Gyms and Fitness Clubs

Structuring Strength Training Exercises Into a Program


Now that you're schooled in the variety of strength training exercises available, let's look at how to put everything together into a program.

There is no one right program. We all have different needs, desires, goals and health histories that require analysis before an effective program is designed. For example, do you think the same training program would be given to a person who has had lower back surgery as for someone who is training to run a marathon? The answer is no! Programs need to be designed on an individual basis. Don't let anyone tell you otherwise.

I get frustrated when I hear about people following programs they get from magazines. What can be even more frustrating are the people writing them. People are led to believe that just because a program is found in a popular fitness magazine it will work for them. This is not always the case. People need to be careful what they start. I guess, in the writer's defense, these programs are written with the intent that people who decide to try them know whether or not they are capable of performing the exercises.

Training Tip: A strength training program should be customized based on your health history, needs, and goals.

Beware, just because a program is written by someone from a fitness magazine doesn't mean it will work for you. Be careful what you read make sure you are physically ready for it.

With that said, I'm going to make some suggestions for putting together a general strength training program you can try, providing you can answer yes to the following assumptions.

The first assumption is that you already know how to perform the particular exercises chosen. Second, that you have no history of injuries or ailments that require specific concern (i.e., surgeries, heart disease, diabetes, joint conditions, etc.). Finally, that you are looking to just get started with a strength-training program and have no real specific needs but to get in shape.

If you answered yes to all of these, then the following suggestions will be helpful to you. However, you must keep in mind that eventually changes will need to be made.

A strength-training program should consist of exercises that work each of the major muscle groups. These include shoulders, chest, back, arms, midsection and legs. A group of eight to 10 exercises will generally cover all the areas of the body. I would suggest that you perform two sets of eight to 12 repetitions for each exercise.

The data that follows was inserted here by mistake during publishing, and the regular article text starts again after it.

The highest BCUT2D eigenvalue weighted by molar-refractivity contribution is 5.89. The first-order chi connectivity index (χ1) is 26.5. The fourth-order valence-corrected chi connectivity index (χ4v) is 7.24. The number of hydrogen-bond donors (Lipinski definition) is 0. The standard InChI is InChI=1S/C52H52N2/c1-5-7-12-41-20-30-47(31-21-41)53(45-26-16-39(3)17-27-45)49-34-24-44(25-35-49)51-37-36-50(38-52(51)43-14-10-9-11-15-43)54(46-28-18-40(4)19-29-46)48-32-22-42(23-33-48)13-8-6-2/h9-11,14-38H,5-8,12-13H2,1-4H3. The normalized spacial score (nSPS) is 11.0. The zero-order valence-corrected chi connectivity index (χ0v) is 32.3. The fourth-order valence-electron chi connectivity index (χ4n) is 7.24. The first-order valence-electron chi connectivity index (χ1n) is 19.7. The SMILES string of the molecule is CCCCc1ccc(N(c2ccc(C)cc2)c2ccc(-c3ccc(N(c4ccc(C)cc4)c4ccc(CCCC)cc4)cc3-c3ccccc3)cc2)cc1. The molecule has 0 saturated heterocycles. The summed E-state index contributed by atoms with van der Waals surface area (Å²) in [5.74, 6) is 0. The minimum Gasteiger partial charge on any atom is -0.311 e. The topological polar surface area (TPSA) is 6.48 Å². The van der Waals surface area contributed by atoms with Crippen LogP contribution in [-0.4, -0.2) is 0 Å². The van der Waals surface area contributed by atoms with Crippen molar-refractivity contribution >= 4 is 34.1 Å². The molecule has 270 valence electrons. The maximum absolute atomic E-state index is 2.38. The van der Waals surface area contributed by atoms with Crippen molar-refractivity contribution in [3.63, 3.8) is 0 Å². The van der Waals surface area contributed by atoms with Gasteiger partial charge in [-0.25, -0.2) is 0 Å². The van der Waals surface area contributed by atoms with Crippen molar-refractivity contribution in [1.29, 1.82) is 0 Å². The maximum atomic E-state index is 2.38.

A repetition is, for example, one bicep curl or one leg press.

A set is a group of repetitions. If you perform two sets of eight to 12 repetitions you are actually lifting the weight 16 to 24 times with a short rest in the middle.

I would suggest a one-minute rest interval between sets. This will allow for adequate recovery.

A question I often get is, "Should I do eight or 12 repetitions? Why is there a range?" The range of repetitions is there to monitor progress. You want to pick a weight with which you can correctly complete at least eight repetitions but not more than 12. If you are able to perform more than 12 repetitions, you need to add more weight. It's very important that you try to increase weight as soon as performing 12 repetitions becomes easy for you.

What happens in this instance is that the body adapts to the stimulus and it doesn't see the need for change. You need to create a new stress as often as possible. It is the adaptation to the stress that creates the change you desire.

I would recommend you strength train three non-consecutive days per week. However, if you are still feeling sore and are scheduled for another workout, rest another day. Your body is telling you that you are not fully recovered. Listen to it! The biggest mistake people make is that they do too much. Believe in the power of rest. It's important.

Training Tip: Change your exercise program every eight to 12 weeks to insure progress.

Although I recommend strength training three non-consecutive days a week, this is not the only way to do it. If you train different muscle groups, it is acceptable to strength train on consecutive days. Individual needs and goals will determine what is best for you. As I mentioned earlier, adequate rest is important regardless of your training style.

Strength training is a valuable tool when trying to get in shape. It is great for people of all ages; however, caution must be taken depending on your age and health history. Take the time to learn how to perform strength-training exercises properly. It will save you a lot of time, frustration, and potential injury.

It's important to remember that the recommendations I made are very general. A program can be changed in many ways. Variety can be sought in the form of changing exercises, repetitions, sets, rest intervals, frequency, and duration of the repetition plus many more.

It's crucial to remember, when designing a strength training program, to look at your own individual needs and desires. Then you can design, or have a personal trainer design, a program best fit for you.